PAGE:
• Erythromycin interferes; with the elimination of Theophylline from the body, which may cause toxic effects of Theophylline, overdose. It can also increase the effects of Caffeine, which is chemically related to Theophylline, on your body.
• Erythromycin may increase blood levels of Astemizole and Terfenadine, two nonsedating antihistamines broken down in the liver. This drug interaction may lead to serious cardiac toxicity and should be avoided.
• Erythromycin may increase blood levels of Alfentanil (an injectable pain reliever), Bromocriptine, Digoxin, Disopyramide, Ergotamine, Cyclosporine, Methylprednisolone (a corticosteroid), and Triazolam, resulting in an increase in drug effects as well as toxicities.
• Erythromycin Estolate may increase the toxic side effects of other drugs that can affect the liver.
• Erythromycin may increase the anticoagulant (blood-thinning) effects of Warfarin in people who take it regularly, especially older adults. People taking anticoagulant drugs who must also take Erythromycin may need their anticoagulant dose adjusted.

Food Interactions

Food in the stomach will decrease the absorption rate of Erythromycin Base and Erythromycin Stearate products. They are best taken on an empty stomach or 1 hour before or 2 hours after meals, but may be taken with food if they cause stomach upset. Other forms of Erythromycin can be taken without regard to food or meals. Check with your pharmacist for specific directions.

Usual Dose


  • Adult: 250 to 500 mg every 6 hours.
  • Child: 50 to 200 mg per pound of body weight per day in divided doses, depending upon age, weight, and severity of infection.

Eye Ointment

1/2-inch ribbon, 2 to 3 times per day.

Topical Solution

Apply morning and night.

Doses of Erythromycin Ethylsuccinate and Wyamycin are 60 percent higher due to differences in chemical composition.


Erythromycin overdose may result in exaggerated side effects, especially nausea, vomiting, stomach cramps, and diarrhea. Mild hearing loss, ringing or buzzing in the ears, or fainting may also occur. Call your local poison control center or hospital emergency room for more information.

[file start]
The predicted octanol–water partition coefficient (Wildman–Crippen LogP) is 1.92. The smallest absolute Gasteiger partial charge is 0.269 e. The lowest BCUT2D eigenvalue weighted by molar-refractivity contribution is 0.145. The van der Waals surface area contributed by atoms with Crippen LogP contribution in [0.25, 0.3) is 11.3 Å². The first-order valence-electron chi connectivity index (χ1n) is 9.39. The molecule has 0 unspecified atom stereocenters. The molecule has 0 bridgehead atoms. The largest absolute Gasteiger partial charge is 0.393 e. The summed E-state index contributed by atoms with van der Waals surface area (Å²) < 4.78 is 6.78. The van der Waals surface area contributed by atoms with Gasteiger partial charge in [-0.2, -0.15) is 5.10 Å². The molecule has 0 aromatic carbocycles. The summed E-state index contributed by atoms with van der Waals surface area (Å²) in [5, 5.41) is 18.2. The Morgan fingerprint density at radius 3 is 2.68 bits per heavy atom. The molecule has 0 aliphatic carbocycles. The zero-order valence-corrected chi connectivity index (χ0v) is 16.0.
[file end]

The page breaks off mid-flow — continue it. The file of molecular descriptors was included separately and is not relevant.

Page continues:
Special Information

Erythromycin is a relatively safe antibiotic. It is used instead of Penicillin for mild to moderate infections in people who are allergic to the Penicillin class of antibiotics. Erythromycin is not the antibiotic of choice for severe infections.

Erythromycin products should be stored at room temperature, except for oral liquids and topical liquids, which should be kept in the refrigerator.

Take each dose of Erythromycin with 6 to 8 ounces of water. Call your doctor if you develop any of the following: nausea; vomiting; diarrhea; stomach cramps; severe abdominal pain; skin rash, itching or redness; dark or amber-colored urine; yellowing of the skin or eyes; or other severe or persistent side effects.

If you forget a dose of oral Erythromycin, take it as soon as you remember. If it is almost time for your next dose, space the next 2 doses over 4 to 6 hours, then go back to your regular schedule.

Remember to complete the full course of therapy prescribed by your doctor, even if you feel perfectly well after only a few days of antibiotic.

Special Populations

Erythromycin passes into the circulation of the developing fetus. Erythromycin Estolate has caused mild liver inflammation in about 10 percent of pregnant women and should not be used if you are, or may become, pregnant. Other forms of Erythromycin have been used safely without difficulty, Erythromycin passes into breast milk. Nursing mothers who are taking the drug should watch for side effects in their nursing infants, although this happens only rarely.

Older adults, except those with liver disease, may generally use this product without restriction.